Scott Morrison's massive admission in ugly Novak Djokovic saga

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Scott Morrison, pictured here speaking to the media in Canberra.
Scott Morrison hinted at which way he wants the Novak Djokovic saga to go. Image: AAP/Getty

While many Australians were disappointed that Scott Morrison couldn't provide an update on the Novak Djokovic saga on Thursday, he did give a huge hint about which way he wanted it to go.

Djokovic faces another D-Day in his battle to land the chance to defend his Australian Open title, but there is still no guarantee it will mark the end of the drawn-out saga.

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The Serbian champion is waiting to hear whether the Australian government will revoke his visa for a second time as the row over his medical exemption from the country's Covid-19 inoculation rules drags on into its second week.

Immigration Minister Alex Hawke, who has the discretionary power to cancel the visa, was expected to announced his decision on Thursday.

But when Prime Minister Morrison fronted the media in Canberra, he couldn't provide an update.

"These are personal ministerial powers able to be exercised by Minister Alex Hawke and I don't propose to make any further comment at this time," Mr Morrison said.

However the PM did provide a massive hint about what his desired outcome is, saying he expected immigration officials "to implement the policy of the government".

"All I will simply say is the reason we have had since 15 December where fully vaccinated eligible visa holders could travel to Australia without needing to apply for a travel exemption and enter those states allowing them to enter quarantine free, the individual has to show they are double vaccinated or must provide acceptable proof that they can't be vaccinated for medical reasons," he said.

"That's the policy which hasn't changed. That is the policy and we would expect authorities to be implementing the policy of the government when it comes to those matters.

"That relates to people who are coming to Australia. These are non-citizens, non-residents.

"If you're not a citizen or resident, the health rules we have in place to protect our borders and our border protection policies have been central to the government's achievements when it comes and Australia's achievements generally inhabit one of the lowest death rates, strongest economies and highest vaccination rate in the country."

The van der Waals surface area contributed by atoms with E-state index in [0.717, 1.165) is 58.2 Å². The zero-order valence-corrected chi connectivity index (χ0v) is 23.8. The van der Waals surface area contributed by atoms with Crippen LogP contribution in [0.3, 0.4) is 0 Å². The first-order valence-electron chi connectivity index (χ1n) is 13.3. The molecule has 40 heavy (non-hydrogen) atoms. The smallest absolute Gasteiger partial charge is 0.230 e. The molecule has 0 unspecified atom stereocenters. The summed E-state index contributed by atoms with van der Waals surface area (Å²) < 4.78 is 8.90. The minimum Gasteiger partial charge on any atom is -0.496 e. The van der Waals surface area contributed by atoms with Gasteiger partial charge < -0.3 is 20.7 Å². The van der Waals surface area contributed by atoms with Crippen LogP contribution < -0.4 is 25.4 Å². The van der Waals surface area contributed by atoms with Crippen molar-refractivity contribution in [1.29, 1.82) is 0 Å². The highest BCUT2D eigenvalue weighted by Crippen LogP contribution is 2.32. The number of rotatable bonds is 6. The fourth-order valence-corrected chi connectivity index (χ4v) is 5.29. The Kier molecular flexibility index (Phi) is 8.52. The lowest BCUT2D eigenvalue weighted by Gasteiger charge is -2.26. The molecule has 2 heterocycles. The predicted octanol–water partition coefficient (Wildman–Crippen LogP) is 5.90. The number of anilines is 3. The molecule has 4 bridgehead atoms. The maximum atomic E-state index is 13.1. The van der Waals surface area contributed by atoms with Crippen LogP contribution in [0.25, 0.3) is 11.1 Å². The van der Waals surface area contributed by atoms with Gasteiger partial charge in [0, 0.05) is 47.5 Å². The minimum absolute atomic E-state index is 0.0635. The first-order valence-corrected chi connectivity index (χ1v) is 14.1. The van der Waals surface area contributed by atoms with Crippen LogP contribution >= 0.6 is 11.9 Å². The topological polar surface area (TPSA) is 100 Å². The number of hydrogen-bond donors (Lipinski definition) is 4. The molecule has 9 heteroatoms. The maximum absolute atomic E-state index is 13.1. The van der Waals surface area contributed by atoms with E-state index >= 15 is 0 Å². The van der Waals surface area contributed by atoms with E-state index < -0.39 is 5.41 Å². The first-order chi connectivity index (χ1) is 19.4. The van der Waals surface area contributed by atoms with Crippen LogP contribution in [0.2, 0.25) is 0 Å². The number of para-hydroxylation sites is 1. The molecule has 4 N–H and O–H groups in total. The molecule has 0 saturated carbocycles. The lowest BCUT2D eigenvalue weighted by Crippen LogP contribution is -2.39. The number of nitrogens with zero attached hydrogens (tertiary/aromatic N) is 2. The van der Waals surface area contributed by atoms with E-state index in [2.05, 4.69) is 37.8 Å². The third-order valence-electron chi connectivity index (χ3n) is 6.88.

Novak Djokovic, pictured here training at Rod Laver Arena in Melbourne ahead of the Australian Open.
Novak Djokovic continues his training at Rod Laver Arena in Melbourne ahead of the Australian Open. (Photo by Recep Sakar/Anadolu Agency via Getty Images)

Novak Djokovic expected to continue fight in court

The unvaccinated Djokovic, who has now learned his first round opponent in the Australian Open - probably next Monday or Tuesday - will be his fellow Serb Miomir Kecmanovic, is reportedly determined to continue the fight should the verdict go against him.

Multiple reports suggest that the government is leaning towards revoking the visa again and that Djokovic's lawyers would immediately launch a legal appeal over any attempt at deportation, with the start of the grand slam less than 72 hours away.

Djokovic was continuing to practise at Rod Laver Arena as usual on Thursday.

Yet the noise surrounding the 34-year-old's potential reappearance continues to be deafening, with Djokovic's cause clearly not helped by his admission that a wrong entry declaration had been made on his visa.

A box was ticked that confirmed he had not travelled abroad in the two weeks before leaving for Australia, even though he had actually been to Spain from Serbia.

He also acknowledged he shouldn't have done an interview and photoshoot for a French newspaper while infected with Covid-19 before Christmas.

One online poll by the News Corp media group showed that 83% of respondents were now backing the idea of the government trying to deport Djokovic.

Deputy Prime Minister Barnaby Joyce said most Australians disapproved of Djokovic's stance, saying: "Most of us thought because Mr Djokovic hadn't been vaxxed twice that he would be asked to leave - well, that was our view, but it wasn't the court's view.

"The vast majority of Australians ... didn't like the idea that another individual, whether they're a tennis player or ... the king of Spain or the Queen of England, can come up here and have a different set of rules to what everybody else has to deal with."

with agencies

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